We were surprised to find that although the death of a parent during one’s childhood was usually difficult, it had no measurable impact on life-span mortality risk. The children adapted and moved on with their lives.I wonder how long it will take before some woman cites this study in order to justify her husband's murder. "I only wanted a divorce, but I had to kill him for the good of the children instead." In light of the usual family "court" metric and the infamous "he made me wear sexy shoes so I had to shoot him in the back while he was sleeping"
That was the end of the good news. Although losing one’s parent to divorce might seem better than losing a parent through death, we found the opposite. The long-term health effects of parental divorce were often devastating— it was indeed a risky circumstance that changed the pathways of many of the young Terman participants. Children from divorced families died almost five years earlier on average than children from intact families. Parental divorce, not parental death, was the risk. In fact, parental divorce during childhood was the single strongest social predictor of early death, many years into the future.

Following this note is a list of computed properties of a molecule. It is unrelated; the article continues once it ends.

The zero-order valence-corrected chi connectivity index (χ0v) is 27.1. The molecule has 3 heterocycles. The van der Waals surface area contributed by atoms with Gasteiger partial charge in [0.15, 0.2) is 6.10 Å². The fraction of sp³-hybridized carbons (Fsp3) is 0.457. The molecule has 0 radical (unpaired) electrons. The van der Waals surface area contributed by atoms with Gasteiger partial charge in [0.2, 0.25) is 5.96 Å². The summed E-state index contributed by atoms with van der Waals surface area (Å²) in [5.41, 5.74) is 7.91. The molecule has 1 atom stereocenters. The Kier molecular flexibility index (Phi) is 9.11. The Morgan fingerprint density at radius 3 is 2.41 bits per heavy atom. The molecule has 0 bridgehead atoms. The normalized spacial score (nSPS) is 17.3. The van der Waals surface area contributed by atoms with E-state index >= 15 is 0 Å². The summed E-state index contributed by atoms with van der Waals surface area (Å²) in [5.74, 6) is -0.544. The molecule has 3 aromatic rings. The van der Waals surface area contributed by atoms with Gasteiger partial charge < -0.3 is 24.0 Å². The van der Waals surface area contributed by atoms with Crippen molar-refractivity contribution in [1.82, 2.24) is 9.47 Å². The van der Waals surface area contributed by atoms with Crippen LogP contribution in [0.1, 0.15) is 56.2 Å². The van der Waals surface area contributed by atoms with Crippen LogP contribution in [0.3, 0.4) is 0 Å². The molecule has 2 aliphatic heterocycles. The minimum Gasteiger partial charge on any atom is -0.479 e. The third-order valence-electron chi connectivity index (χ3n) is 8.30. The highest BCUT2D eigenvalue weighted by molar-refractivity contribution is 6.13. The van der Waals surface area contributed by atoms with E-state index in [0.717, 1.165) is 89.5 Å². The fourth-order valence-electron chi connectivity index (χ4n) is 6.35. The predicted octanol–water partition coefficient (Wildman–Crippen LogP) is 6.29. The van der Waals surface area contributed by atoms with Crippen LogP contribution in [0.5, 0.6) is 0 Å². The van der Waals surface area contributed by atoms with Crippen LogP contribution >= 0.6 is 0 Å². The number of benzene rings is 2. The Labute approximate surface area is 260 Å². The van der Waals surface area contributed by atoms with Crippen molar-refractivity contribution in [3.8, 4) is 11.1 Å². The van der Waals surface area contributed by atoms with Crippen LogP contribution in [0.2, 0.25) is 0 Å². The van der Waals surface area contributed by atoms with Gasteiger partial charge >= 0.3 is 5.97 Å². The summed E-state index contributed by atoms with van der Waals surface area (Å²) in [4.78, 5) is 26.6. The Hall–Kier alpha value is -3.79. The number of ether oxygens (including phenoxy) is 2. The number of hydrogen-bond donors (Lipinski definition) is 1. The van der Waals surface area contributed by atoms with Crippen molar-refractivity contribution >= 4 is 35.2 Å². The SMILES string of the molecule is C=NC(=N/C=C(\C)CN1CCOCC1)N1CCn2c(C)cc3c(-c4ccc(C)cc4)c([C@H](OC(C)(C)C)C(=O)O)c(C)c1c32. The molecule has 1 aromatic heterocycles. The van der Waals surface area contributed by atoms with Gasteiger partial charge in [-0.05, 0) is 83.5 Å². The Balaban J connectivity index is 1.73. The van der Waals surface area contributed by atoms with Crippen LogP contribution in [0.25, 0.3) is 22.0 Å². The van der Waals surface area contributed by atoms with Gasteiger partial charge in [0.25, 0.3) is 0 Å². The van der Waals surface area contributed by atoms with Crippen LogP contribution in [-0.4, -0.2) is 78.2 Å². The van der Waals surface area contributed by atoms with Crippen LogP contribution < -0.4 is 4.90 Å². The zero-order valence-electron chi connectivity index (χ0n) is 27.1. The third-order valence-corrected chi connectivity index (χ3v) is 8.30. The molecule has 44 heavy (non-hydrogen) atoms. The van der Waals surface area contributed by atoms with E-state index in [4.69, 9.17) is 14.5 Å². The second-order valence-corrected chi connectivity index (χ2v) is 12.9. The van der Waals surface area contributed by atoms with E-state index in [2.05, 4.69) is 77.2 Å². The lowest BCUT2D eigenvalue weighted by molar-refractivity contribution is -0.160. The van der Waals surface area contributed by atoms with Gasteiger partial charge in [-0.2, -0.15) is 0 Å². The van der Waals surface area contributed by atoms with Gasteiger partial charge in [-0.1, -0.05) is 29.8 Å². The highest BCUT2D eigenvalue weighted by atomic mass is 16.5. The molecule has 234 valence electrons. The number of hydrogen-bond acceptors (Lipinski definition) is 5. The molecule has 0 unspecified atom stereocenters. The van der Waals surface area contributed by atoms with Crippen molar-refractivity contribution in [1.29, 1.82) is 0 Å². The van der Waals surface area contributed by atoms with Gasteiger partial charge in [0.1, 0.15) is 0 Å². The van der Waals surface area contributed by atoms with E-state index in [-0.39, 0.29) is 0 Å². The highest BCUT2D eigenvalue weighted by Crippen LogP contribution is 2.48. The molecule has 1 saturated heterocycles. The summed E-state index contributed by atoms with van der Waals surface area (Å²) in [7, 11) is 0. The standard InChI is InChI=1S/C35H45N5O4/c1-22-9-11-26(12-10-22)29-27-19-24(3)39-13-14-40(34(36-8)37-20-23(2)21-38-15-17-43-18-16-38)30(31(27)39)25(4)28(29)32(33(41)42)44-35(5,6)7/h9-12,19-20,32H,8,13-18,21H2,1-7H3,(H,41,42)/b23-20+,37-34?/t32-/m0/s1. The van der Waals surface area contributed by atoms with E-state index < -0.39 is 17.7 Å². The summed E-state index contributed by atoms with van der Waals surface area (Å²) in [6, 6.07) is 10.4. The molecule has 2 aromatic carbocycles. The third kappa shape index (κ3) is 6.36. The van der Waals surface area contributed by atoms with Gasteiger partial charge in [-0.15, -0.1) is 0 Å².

Anyhow, it's worth keeping in mind for those who find themselves in a difficult marriage. One of the things that has to go into the equation is that if one leaves, one is running the risk of taking five years off the children's lives. I also wonder how many fathers and mothers who initiated divorce would have refrained from doing so if they understood the price their children would eventually pay for it.